Major online companies are getting more and more into live-streaming sports games, as we’ve seen with Yahoo, Twitter, Facebook and more. Facebook’s massive global user base and expertise in streaming video has been a large boon to it, and the company appears to be focusing even more on that road; their latest move is a deal with the CONCACAF Champions League, which starts Tuesday night, but doesn’t have an English-language TV deal in the U.S. or Canada. Jonathan Tannenwald of Philly.com has more on what this new deal will mean:
CONCACAF has come up with an intriguing solution: live-streaming games on Facebook. The broadcasts will be free of charge and available worldwide, and the production quality will be it as would be for TV.The first game to get this treatment will be Trinidad & Tobago’s Central FC vs. Major League Soccer’s Vancouver Whitecaps at 8 p.m. Eastern on Tuesday.
There will be Spanish-language television coverage on Univision Deportes, and the network will also stream the game on its website. The same goes for the 10 p.m. matchup between Mexico’s Pachuca and Honduras’ Olimpia.
Univision’s coverage will only be available in the United States, which makes it of no help to Whitecaps fans up north. But the Facebook coverage will be available to everyone.
The CONCACAF Champions League doesn’t typically pull in huge numbers of viewers, and previous games have been shown on less-prominent channels like Fox Sports 2 (in the U.S.) and Sportsnet World (in Canada), so this may be a good way for the confederation to increase exposure to these games. It’s also part of the breadth Facebook seems to be going for with its livestreaming: while they lost out on NFL streaming rights to Twitter, they’ve found success with smaller events, both planned (such as simulcasts of the NBA TV feed of the US men’s and women’s Olympic basketball teams’ pre-Games tuneups) and spontaneous (such as the last-second Facebook Live broadcast of the ACC lacrosse championship). That fits with comments from Facebook VP (partnerships) Dan Rose back in March on how they were interested in a wide variety of live sports content:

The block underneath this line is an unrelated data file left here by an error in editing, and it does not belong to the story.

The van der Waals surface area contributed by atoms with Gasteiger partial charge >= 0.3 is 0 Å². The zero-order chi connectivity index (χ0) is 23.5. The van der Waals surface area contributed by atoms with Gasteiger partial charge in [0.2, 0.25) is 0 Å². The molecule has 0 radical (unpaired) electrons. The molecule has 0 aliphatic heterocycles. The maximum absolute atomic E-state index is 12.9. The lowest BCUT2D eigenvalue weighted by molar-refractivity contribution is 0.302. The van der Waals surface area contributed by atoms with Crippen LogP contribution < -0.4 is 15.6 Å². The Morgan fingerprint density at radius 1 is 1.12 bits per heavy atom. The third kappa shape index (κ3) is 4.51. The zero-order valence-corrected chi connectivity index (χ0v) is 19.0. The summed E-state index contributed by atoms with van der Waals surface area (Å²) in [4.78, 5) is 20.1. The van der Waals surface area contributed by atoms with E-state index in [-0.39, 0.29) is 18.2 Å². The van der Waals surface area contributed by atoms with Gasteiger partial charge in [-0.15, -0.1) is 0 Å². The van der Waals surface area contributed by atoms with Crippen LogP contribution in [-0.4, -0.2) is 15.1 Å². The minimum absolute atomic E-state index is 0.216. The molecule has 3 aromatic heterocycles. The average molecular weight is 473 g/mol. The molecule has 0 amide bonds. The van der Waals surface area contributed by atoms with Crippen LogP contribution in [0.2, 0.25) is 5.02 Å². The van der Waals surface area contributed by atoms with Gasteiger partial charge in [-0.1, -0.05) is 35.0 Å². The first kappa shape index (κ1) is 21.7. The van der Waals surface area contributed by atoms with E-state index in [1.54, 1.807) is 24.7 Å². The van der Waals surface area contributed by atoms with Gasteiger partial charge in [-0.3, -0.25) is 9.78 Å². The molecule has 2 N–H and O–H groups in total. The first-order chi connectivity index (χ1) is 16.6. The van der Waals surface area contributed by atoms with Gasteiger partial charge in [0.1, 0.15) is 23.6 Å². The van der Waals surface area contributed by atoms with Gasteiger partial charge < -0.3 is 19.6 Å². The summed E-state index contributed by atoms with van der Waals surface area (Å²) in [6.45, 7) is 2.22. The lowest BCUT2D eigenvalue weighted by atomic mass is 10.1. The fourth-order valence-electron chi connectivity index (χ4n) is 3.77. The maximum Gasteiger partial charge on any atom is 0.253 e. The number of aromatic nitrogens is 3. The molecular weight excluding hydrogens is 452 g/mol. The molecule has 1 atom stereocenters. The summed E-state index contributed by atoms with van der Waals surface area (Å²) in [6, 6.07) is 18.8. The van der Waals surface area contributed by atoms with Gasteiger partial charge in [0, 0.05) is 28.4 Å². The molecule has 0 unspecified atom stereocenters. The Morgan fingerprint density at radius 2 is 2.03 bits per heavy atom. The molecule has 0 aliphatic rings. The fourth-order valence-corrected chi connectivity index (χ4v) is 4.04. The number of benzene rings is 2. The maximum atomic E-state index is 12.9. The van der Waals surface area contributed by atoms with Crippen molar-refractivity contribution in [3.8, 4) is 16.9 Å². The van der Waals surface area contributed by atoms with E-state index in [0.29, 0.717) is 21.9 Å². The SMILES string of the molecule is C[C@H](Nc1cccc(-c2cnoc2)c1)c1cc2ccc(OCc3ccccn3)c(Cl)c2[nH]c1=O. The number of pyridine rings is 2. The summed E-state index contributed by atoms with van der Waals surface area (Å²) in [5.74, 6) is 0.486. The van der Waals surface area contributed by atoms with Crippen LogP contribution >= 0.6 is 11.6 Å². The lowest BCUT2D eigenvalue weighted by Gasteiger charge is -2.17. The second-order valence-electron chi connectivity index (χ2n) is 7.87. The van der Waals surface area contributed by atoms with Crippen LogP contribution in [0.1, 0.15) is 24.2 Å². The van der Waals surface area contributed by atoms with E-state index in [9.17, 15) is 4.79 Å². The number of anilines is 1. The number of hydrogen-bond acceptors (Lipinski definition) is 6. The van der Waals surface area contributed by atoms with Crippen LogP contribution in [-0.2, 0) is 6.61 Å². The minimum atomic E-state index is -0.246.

“We’re talking to a lot of folks about live (video). There are a ton of types of content that can fit under this format,” Rose said.
…Beyond live game broadcasts, Facebook also would be interested in serving up additional content before or after games in the locker room, behind the scenes or on the field itself. “There’s a lot of interesting things we can do with sports,” Rose said. He added, “If you think about how people engage on Facebook today, it’s not really around watching three hours of video.”
“I’m not going to rule anything out. We’ll try a lot of different ideas,” Rose continued. “There are a lot of different cuts you can imagine.”
The CONCACAF Champions League deal isn’t necessarily a huge one in and of itself, but it matters to soccer fans interested in that competition, and it’s notable as another extension of Facebook’s reach into live-streaming. It also illustrates that smaller leagues and organizations don’t necessarily have to push for a traditional TV deal; there are other options out there, and Facebook is bolstering its case as a compelling one.